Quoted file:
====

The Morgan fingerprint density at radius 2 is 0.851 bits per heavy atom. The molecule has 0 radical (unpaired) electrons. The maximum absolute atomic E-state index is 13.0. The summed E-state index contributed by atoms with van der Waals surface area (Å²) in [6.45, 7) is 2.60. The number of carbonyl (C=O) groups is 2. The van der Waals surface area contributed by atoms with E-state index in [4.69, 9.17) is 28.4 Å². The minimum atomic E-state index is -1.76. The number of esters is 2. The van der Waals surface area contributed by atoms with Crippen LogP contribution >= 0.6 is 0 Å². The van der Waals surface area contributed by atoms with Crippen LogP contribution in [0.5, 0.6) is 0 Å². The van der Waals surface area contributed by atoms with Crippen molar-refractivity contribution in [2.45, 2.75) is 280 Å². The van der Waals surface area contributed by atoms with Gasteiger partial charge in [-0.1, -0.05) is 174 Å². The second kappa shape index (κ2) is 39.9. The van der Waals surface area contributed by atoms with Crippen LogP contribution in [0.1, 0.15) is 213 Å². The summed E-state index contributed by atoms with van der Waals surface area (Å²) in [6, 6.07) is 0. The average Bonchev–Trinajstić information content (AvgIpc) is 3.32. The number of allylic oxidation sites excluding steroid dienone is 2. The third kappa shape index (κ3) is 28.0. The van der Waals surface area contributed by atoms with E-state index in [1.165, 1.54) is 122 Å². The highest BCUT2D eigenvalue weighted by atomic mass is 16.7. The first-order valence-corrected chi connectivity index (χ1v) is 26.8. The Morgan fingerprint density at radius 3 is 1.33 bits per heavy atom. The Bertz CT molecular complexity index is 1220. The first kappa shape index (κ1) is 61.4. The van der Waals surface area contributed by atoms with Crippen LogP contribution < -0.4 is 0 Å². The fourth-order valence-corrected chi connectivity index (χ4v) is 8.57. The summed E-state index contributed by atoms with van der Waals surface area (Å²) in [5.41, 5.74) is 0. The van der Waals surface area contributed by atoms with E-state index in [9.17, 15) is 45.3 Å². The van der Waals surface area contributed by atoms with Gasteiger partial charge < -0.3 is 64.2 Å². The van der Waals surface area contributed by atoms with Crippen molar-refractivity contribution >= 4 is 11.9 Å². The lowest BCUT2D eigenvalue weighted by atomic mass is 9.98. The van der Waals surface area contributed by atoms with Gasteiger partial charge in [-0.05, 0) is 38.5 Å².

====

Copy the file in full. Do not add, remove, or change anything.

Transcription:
The Morgan fingerprint density at radius 2 is 0.851 bits per heavy atom. The molecule has 0 radical (unpaired) electrons. The maximum absolute atomic E-state index is 13.0. The summed E-state index contributed by atoms with van der Waals surface area (Å²) in [6.45, 7) is 2.60. The number of carbonyl (C=O) groups is 2. The van der Waals surface area contributed by atoms with E-state index in [4.69, 9.17) is 28.4 Å². The minimum atomic E-state index is -1.76. The number of esters is 2. The van der Waals surface area contributed by atoms with Crippen LogP contribution >= 0.6 is 0 Å². The van der Waals surface area contributed by atoms with Crippen LogP contribution in [0.5, 0.6) is 0 Å². The van der Waals surface area contributed by atoms with Crippen molar-refractivity contribution in [2.45, 2.75) is 280 Å². The van der Waals surface area contributed by atoms with Gasteiger partial charge in [-0.1, -0.05) is 174 Å². The second kappa shape index (κ2) is 39.9. The van der Waals surface area contributed by atoms with Crippen LogP contribution in [0.1, 0.15) is 213 Å². The summed E-state index contributed by atoms with van der Waals surface area (Å²) in [6, 6.07) is 0. The average Bonchev–Trinajstić information content (AvgIpc) is 3.32. The number of allylic oxidation sites excluding steroid dienone is 2. The third kappa shape index (κ3) is 28.0. The van der Waals surface area contributed by atoms with E-state index in [1.165, 1.54) is 122 Å². The highest BCUT2D eigenvalue weighted by atomic mass is 16.7. The first-order valence-corrected chi connectivity index (χ1v) is 26.8. The Morgan fingerprint density at radius 3 is 1.33 bits per heavy atom. The Bertz CT molecular complexity index is 1220. The first kappa shape index (κ1) is 61.4. The van der Waals surface area contributed by atoms with Crippen LogP contribution < -0.4 is 0 Å². The fourth-order valence-corrected chi connectivity index (χ4v) is 8.57. The summed E-state index contributed by atoms with van der Waals surface area (Å²) in [5.41, 5.74) is 0. The van der Waals surface area contributed by atoms with E-state index in [9.17, 15) is 45.3 Å². The van der Waals surface area contributed by atoms with Gasteiger partial charge < -0.3 is 64.2 Å². The van der Waals surface area contributed by atoms with Crippen molar-refractivity contribution >= 4 is 11.9 Å². The lowest BCUT2D eigenvalue weighted by atomic mass is 9.98. The van der Waals surface area contributed by atoms with Gasteiger partial charge in [-0.05, 0) is 38.5 Å².